THE DEATH of Rob Frost from cancer on 11 November, aged 57, has robbed the Christian Church of one of its great characters.
Rob’s Methodist roots went deep: he was born in a Methodist manse, and spent his childhood and adolescence learning about evangelism from his minister father, Ronald. He made a personal commitment to Christ as a teenager, and very quickly began to develop his own evangelistic ministry.
He was fascinated by the subject of communication, and began training to be involved in television — a career that he abandoned to fulfil a call to ordained ministry. He began his evangelism training at Cliff College, Derbyshire, and trained as a Methodist minister at Hartley Victoria College, Manchester. While in Manchester, he began to work in local radio, a passion that he maintained throughout his life.
Rob discovered his distinctive vocation at a time when it was not easy to be an evangelist or an Evangelical, and he was in hot water more than once during his time in theological college because of his passion for evangelism. In college, he gathered around him a group of like-minded evangelists, and filled his college holidays with missions — a beach mission in Newquay, a large event in a local park in Manchester, and a mission to a number of villages around York.
These were followed by evangelistic tours of Britain in a double decker bus (the first “Gospel Roadshow”), and a similar tour of most of the eastern seaboard of the United States. It was in this time that the ideas that shaped much of his later work were born. It was also in this period that he met and married Jacqui, who brought to their partnership tremendous gifts in the Christian arts.
Rob was appointed to serve as a local minister in Methodist circuits in South Elmsall, Yorkshire, and Mitcham, Surrey. It was, however, obvious that his call was to a wider evangelistic ministry. Through the foresight of the late Donald English, General Secretary of the Division of Home Mission of the Methodist Church, he was appointed in 1986 to a national evangelistic ministry in the Methodist Church.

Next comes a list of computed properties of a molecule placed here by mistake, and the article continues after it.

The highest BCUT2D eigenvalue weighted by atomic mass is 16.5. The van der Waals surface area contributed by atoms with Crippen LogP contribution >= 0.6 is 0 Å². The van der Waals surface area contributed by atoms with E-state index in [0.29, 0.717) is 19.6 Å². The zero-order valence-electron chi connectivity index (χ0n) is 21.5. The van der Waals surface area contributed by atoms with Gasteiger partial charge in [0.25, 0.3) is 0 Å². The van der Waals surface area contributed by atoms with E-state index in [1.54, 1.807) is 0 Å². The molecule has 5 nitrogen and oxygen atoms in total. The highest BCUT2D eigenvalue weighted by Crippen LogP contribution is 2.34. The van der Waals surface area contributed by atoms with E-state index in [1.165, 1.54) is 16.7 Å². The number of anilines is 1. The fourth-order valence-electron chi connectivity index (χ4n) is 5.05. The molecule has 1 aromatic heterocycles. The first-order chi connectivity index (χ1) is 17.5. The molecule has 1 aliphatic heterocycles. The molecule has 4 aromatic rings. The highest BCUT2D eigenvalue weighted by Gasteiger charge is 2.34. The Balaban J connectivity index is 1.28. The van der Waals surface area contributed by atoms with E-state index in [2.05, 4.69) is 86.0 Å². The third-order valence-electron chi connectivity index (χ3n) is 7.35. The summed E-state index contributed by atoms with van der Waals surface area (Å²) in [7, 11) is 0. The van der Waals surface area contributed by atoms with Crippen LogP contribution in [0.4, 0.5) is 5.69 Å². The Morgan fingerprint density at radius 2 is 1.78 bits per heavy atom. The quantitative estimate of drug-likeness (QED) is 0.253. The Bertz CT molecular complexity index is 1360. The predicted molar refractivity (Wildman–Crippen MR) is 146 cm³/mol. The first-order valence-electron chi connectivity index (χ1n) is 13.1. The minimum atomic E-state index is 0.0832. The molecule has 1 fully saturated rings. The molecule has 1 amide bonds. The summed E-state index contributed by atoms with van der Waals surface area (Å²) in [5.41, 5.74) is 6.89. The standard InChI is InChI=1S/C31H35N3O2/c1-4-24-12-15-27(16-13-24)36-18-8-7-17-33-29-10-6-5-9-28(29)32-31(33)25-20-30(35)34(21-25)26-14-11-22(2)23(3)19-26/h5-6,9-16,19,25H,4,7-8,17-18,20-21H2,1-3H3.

From the earliest days, Rob’s ministry had a wide ecumenical dimension, which was formally recognised in 2001 when Share Jesus International was formed with a board made up of representatives of a wide spectrum of Churches.
The earliest period of his evangelistic ministry was typified by tours and missions. Every year, he persuaded a district of the country to host a “Share Jesus” mission; recruited 30-50 churches to participate, and 300-400 people to form the mission teams; and led a mission that was both local and regional. The tours were always evangelistic at heart and involved music and drama (often in collaboration with Paul Field, a composer, and Stephen Deal, a sketch-writer).
In 1988, Rob launched Easter People, a Christian celebration and teaching event. He and some close friends used their life-savings to fund the deposit on Camber Sands holiday camp. Fortunately, it was a success, and the savings were repaid. Over the next twenty years, tens of thousands of individuals and many churches had their lives and their worship transformed at Easter People. Many ministers first heard the call of God to ordained ministry at Easter People or on a Share Jesus mission.
Despite this punishing schedule of events, Rob maintained a regular programme of radio work, journalism, and involvement in café church in Raynes Park. He was also in great demand as a speaker and preacher all around the world. He wrote more than 20 books and studied for a doctorate, mostly by working deep into the night, having already worked a 12-hour day. He had great academic ability, but felt it more important to communicate in the language of popular culture.
In recent years, he made a priority of mentoring young leaders. He was especially delighted when his son Andy joined the team and began to influence a new generation in much the same way as he had 20 years earlier.
Rob was a leader with great imagination. Working with him was like riding a rollercoaster, sometimes exhilarating, sometimes terrifying, as yet another big vision unfolded. He had an enormous zest for life, a wicked sense of humour, and a real pastoral concern for friends.
His death took most of his friends and supporters by surprise. Many knew that cancer had been diagnosed in June, but were astonished to hear that he had died peacefully in St George’s Hospital, Tooting, after a short illness.
He is survived by his widow and two sons, Andy and Chris.
Mr Horsley is Evangelism and Church-Planting Secretary for the Methodist Church in Britain, and a trustee of Share Jesus International.